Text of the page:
“The need of the hour is to effectively secure the economic recovery underway so that it becomes broad-based and durable. The renewed jump in Covid infections in several parts of the country and the associated localised and regional lockdowns add uncertainty to the growth outlook,” the governor said in the minutes of the MPC (monetary policy committee) meeting, which was released by the RBI on Thursday.
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“In such an environment, monetary policy should remain accommodative to support, nurture and consolidate the recovery. We need to continue to sustain the impulses of growth in the new financial year 2021-22. I vote to keep the policy rate unchanged and to continue with the accommodative stance as long as necessary to sustain growth on a durable basis, while ensuring that inflation remains within the target going forward,” Das had said.
While the RBI expectedly kept rates on hold, it had surprised markets by announcing a Rs 1-lakh-crore government bond purchase programme, which helped bring down interest rates. While the RBI did reiterate its accommodative stance while announcing the MPC decision, a reading of the minutes emphasises the dovish stance.
“Going forward, The RBI would continue to ensure ample surplus systemic liquidity and the system would remain in surplus even after meeting the requirements of all financial market segments and the productive sectors of the economy,” Das had said in the MPC meeting.
He had said that indicators suggest that the real GDP was evolving on the lines of the February MPC resolution.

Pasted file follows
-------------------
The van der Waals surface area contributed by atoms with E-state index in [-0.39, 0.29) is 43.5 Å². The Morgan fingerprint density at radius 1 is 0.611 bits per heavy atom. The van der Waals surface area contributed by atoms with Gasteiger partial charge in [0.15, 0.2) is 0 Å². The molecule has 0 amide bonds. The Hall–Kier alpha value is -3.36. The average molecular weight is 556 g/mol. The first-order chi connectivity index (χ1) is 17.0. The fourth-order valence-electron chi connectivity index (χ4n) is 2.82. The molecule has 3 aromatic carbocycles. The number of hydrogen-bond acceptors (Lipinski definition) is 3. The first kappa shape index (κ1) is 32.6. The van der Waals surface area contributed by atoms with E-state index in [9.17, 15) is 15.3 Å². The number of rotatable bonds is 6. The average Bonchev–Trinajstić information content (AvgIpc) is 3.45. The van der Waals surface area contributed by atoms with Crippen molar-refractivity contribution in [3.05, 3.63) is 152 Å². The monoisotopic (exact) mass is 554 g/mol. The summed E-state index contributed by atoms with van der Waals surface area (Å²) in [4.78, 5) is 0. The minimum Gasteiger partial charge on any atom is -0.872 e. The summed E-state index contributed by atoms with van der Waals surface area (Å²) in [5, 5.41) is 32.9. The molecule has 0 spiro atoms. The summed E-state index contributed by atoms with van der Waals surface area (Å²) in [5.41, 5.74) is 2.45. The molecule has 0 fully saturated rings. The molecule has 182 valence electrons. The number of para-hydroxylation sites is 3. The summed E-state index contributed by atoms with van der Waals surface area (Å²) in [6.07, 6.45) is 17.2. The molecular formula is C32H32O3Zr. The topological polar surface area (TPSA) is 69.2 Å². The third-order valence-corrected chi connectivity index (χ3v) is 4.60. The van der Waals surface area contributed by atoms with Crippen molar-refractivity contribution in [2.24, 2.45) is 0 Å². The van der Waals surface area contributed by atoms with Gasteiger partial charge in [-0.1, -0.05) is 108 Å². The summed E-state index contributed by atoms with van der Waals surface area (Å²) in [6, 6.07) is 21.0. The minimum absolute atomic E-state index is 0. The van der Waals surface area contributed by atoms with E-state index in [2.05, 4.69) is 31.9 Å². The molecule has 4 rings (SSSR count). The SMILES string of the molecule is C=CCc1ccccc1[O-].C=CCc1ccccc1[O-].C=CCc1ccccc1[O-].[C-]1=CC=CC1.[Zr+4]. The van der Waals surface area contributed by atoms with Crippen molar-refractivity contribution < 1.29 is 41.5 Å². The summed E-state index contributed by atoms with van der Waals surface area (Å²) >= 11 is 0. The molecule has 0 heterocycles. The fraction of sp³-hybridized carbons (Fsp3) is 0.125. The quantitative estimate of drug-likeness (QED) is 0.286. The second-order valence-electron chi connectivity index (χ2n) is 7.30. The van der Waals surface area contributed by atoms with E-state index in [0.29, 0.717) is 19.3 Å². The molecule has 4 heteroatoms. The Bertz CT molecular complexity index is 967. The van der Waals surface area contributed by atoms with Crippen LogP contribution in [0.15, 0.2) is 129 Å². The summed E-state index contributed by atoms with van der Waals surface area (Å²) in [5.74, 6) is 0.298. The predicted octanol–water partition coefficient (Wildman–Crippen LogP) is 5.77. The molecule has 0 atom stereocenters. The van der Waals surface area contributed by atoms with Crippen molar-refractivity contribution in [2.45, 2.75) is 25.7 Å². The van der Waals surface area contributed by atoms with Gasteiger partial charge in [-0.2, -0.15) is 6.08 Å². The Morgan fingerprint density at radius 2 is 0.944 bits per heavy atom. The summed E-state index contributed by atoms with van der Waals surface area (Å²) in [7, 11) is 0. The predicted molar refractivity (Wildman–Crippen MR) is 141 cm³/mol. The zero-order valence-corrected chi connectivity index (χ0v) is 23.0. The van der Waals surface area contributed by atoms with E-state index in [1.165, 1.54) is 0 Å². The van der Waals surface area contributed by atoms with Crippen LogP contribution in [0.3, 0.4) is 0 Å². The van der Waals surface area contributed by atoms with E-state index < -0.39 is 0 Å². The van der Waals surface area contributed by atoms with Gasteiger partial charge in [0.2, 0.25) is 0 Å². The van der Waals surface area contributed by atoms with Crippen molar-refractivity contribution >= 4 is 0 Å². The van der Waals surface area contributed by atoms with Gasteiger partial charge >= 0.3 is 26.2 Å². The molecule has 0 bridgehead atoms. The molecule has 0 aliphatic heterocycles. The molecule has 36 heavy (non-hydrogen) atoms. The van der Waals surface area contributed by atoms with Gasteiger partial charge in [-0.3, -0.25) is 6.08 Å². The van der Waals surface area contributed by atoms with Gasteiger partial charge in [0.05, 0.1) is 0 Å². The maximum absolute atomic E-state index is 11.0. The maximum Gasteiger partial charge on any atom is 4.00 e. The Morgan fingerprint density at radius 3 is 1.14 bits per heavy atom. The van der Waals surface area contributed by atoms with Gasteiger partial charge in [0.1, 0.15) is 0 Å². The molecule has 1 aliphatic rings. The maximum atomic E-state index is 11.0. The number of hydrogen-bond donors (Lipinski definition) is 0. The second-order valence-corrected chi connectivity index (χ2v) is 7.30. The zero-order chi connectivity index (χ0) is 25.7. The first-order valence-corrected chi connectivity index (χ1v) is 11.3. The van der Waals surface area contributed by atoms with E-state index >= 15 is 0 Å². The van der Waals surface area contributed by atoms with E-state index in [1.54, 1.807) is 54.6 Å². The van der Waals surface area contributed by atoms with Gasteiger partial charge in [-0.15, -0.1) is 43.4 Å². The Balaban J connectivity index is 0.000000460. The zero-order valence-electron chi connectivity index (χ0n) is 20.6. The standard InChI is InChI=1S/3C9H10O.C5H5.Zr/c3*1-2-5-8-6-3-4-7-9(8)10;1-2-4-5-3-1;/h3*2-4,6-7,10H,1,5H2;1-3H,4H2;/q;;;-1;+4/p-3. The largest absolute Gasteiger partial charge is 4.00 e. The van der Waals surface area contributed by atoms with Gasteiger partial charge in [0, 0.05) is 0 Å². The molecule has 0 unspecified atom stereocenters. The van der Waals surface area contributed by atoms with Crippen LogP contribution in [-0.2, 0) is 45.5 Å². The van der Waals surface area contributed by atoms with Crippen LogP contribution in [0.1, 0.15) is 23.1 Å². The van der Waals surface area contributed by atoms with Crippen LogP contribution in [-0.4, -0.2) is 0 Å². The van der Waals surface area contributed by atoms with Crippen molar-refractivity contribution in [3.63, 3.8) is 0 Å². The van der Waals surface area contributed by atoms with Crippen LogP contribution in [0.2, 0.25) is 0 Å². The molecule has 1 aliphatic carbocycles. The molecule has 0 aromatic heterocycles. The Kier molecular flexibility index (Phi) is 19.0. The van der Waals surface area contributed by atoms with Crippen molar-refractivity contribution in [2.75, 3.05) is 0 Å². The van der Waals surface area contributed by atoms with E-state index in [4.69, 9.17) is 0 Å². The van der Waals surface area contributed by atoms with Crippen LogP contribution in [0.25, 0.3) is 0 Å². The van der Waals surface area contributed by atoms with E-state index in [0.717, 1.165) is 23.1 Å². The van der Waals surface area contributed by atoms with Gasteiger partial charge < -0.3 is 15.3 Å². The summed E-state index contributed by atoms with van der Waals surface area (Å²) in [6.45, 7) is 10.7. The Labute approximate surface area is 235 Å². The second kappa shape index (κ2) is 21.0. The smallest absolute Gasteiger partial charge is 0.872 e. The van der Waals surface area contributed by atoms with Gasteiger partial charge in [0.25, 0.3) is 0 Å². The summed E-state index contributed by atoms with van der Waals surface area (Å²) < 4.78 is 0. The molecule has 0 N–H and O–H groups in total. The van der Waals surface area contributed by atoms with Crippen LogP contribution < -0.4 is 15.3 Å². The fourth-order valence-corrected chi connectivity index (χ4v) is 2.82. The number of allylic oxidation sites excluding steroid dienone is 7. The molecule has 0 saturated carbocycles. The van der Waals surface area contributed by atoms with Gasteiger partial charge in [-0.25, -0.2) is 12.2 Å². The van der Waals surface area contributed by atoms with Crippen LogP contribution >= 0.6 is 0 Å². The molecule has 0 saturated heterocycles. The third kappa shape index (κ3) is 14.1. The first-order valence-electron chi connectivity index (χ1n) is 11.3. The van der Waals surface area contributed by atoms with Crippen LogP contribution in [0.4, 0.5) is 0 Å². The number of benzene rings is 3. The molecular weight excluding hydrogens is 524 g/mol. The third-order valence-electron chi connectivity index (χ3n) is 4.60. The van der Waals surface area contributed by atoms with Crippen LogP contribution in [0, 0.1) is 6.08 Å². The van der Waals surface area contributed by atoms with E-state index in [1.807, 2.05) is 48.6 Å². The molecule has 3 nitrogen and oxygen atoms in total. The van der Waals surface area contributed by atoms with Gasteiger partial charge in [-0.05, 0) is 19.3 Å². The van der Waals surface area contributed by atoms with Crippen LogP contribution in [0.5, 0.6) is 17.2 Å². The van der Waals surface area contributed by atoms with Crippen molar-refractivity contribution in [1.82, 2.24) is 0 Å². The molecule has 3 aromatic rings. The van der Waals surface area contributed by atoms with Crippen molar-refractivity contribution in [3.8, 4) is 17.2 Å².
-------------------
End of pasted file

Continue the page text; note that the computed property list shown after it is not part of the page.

“Improving demand conditions, investment enhancing measures by the government and improving external demand impart an upside to growth prospects. The recent jump in Covid infections and its impact on economic activity, however, needs to be watched carefully,” Das had cautioned.
Deputy governor Michael Patra had also expressed concern over recovery. “Monetary policy has to remain supportive of the economy until the recovery is more sure-footed and its sustainability assured,” he said. He pointed out that risks to the recovery have become accentuated since the MPC’s February meeting with new waves of infections and the inexorably slow pace of vaccinations, moderation in several high-frequency sentiment indicators, global risks and spillovers.
“The economic recovery can come under risk if this new wave of infections is not flattened soon,” said Mridul Saggar, executive director, RBI and a member of the MPC. “This is especially so as monetary and fiscal policies have already used most of their space to considerably limit the loss of economic capital, though expansion of policy toolkits can still afford additional comfort,” he added.